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American Ort Conference Approves $12,000, 000 Budget; Sets U.S. Share

January 24, 1966
See Original Daily Bulletin From This Date

A five year plan to expand vocational and educational services to impoverished and displaced Jews overseas was approved today by 500 delegated attending the 44th annual national conference of the American ORT Federation, held here at the Hotel Commodore, Almost 50, 000 persons are expected to receive such aid during 1966.

The conference also approved a $12, 000, 000 budget of the World ORT Union for 1966. This is the highest budget in the organization’s history and is $1, 475, 000 more than last year’s Major increases were assigned to ORT programs in Israel, France, Iran, India and Morocco, Allocations totaling $3,500, 000 were voted as the American share of this total. The balance is expected to be met overseas.

The delegates ratified an agreement with Joint Distribution Committee, a member agency of the United Jewish Appeal, for a contribution of $1, 950, 000 toward American support of ORT services abroad. Mrs. Helen Rosenberg, president of Women’s American ORT announced that her 65, 000 member organization would contribute $1, 335, 000 during 1966. Other groups affiliated with the American ORT Federation pledged support.

Dr, William Haber, who was reelected president of American ORT Federation, reported at the conference that the key elements of the plan include increasing ORT trade and technical high school facilities and the establishment of a network of apprenticeship centers in Israel in order to admit larger numbers of immigrant youth, the organization of teacher training programs to staff the added classrooms, construction of new trade schools in France to serve the job training needs of some 200, 000 recent North African Jewish immigrants, and the enlargement of ORT programs in India, Iran and other areas.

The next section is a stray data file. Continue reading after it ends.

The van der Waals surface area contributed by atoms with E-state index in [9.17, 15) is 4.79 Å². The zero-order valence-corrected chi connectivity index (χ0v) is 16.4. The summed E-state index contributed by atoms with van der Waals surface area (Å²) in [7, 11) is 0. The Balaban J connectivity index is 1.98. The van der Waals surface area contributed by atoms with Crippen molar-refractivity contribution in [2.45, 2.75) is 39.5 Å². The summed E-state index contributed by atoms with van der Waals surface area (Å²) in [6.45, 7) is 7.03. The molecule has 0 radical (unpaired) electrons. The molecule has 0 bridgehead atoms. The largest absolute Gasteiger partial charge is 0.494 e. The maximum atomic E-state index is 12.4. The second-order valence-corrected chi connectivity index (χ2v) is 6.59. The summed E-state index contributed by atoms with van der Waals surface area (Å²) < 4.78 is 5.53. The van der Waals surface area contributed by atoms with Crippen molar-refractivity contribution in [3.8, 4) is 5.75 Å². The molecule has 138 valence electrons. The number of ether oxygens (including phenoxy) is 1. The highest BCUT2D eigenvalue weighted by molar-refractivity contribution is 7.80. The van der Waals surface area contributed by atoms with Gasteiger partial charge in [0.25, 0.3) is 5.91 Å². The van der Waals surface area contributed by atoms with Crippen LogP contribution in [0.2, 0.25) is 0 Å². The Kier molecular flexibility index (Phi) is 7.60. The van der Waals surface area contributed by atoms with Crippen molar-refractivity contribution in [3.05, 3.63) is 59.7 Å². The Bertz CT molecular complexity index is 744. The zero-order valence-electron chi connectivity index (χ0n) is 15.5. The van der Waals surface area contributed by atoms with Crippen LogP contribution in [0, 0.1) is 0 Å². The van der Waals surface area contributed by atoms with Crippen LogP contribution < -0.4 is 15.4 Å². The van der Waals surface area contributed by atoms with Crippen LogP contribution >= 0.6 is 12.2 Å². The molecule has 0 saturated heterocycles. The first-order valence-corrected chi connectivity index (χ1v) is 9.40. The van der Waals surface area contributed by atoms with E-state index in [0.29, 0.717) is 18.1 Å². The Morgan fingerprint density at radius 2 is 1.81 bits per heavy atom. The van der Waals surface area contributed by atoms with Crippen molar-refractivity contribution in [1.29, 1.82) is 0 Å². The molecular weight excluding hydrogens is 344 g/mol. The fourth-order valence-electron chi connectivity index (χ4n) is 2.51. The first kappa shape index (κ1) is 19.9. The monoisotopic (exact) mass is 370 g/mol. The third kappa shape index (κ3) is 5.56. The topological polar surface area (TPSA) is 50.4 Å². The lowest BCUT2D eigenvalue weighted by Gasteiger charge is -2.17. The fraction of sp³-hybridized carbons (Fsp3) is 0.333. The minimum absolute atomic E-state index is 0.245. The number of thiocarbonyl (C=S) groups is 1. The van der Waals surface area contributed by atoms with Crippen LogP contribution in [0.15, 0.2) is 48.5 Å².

President Lyndon B. Johnson, in a message to the conference, stated: “As an organization you have reason to take pride in your heritage. Amidst the horrors of war and upheaval, you have provided strength for more than survival, you have brought the hope of renewal to countless thousands. In Africa, the Middle East and throughout the world, working independently and in cooperation with our Agency for International Development, you continue the good work of retrieving and retraining human beings for useful careers, I note that your special guest this evening is Justice of the Supreme Court Abe Fortas, In honoring him you honor yourselves. I congratulate you both.”

The delegates approved the extension of ORT contracts with the Agency for International Development for training services in the West African countries of Guinea and Mali, following a report on these projects submitted by New York Domestic Relations Judge Maurice Bernhardt, recently elected chairman of the organizations Administrative Committee. Max A. Braude, who was honored on the completion of his first decade as Director General of World ORT, reported that ORT vocational projects provided training to over 46, 000 persons during 1965, an increase of 3,800 over the previous year.

U.S. Supreme Court Justice Abe Fortas, who was appointed by President Johnson last July, addressed an evening dinner session of the conference. Rabbi Herbert A. Friedman, executive vice-chairman of the United Jewish Appeal, addressing the same session, declared that the “era of mass transplantations, in the course of which 1, 750, 000 Jews have migrated to new lands, is still with us. We have come to rely on immigration as the method by which scattered and endangered communities shall be enabled to rejoin the main body of the Jewish people.”

In presenting the 1966 budget, Paul Bernick, executive director of the American ORT Federation, warned that these expenditures anticipated a deficit of over $600, 000, but that “we dare not cut this without doing great hurt to many people who look to ORT to help them.” He announced that during 1966, ORT will pass the $100,000, 000 mark in postwar expenditures for economic relief and training of 565, 000 persons in 35 countries.

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